Essentially, each new instrument request becomes a joint business and technology project, requiring scope, funding and prioritization against all other IT projects, which can also prolong the period between the request to trade and the first execution.
Improving the governance model and practices
For asset managers looking to continually innovate, the revamping of governance models and approval processes will be central to balancing the time-to-market pressures against operational risk. This is also require investment in workflow tools for transparency and tracking, dedicated derivatives/new instrument due diligence teams and the active involvement of operations teams, to enable the necessary cultural change to support the usage of more complex product types.
These changes are often overlooked dimensions of a robust target operating model (TOM) initiative that can address the definition of roles, responsibilities and accountability, as well as identify opportunities for improvement and investment across a firm and integrate with the firm’s data and architecture.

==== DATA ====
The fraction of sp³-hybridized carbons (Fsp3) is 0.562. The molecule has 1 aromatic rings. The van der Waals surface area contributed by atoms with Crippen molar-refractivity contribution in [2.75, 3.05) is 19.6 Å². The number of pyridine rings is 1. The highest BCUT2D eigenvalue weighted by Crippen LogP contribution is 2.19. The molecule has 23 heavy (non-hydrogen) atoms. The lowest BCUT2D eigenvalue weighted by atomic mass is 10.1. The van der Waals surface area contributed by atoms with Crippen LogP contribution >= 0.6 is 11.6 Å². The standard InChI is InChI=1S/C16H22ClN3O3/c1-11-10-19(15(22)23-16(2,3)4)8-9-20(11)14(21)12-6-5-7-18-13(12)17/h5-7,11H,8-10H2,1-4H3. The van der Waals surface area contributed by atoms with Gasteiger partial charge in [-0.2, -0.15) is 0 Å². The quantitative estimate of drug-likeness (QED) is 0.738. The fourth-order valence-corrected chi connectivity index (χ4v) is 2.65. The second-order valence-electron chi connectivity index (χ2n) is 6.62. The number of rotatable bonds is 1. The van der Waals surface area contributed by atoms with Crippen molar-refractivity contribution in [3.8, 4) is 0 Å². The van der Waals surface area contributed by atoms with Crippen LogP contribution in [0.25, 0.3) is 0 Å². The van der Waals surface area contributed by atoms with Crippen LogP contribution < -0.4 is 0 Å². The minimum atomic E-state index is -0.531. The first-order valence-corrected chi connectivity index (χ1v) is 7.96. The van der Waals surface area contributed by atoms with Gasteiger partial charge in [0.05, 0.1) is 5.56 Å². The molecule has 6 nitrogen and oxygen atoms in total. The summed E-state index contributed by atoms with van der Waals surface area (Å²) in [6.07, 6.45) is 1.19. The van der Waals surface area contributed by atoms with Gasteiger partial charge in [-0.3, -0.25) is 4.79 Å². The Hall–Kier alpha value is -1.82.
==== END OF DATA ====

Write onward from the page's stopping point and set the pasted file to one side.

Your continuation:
As product innovation accelerates, fee and cost pressures persist and competition for assets increases, asset managers must tie all of the capabilities supporting derivatives – including legal, client service, collateral management, risk management, reporting and project management – together in the form of a nimble and responsive governance model to enable a true competitive advantage.
Improvements in governance models and practices must also take into consideration future industry, market and regulatory shifts. Specifically, asset managers should: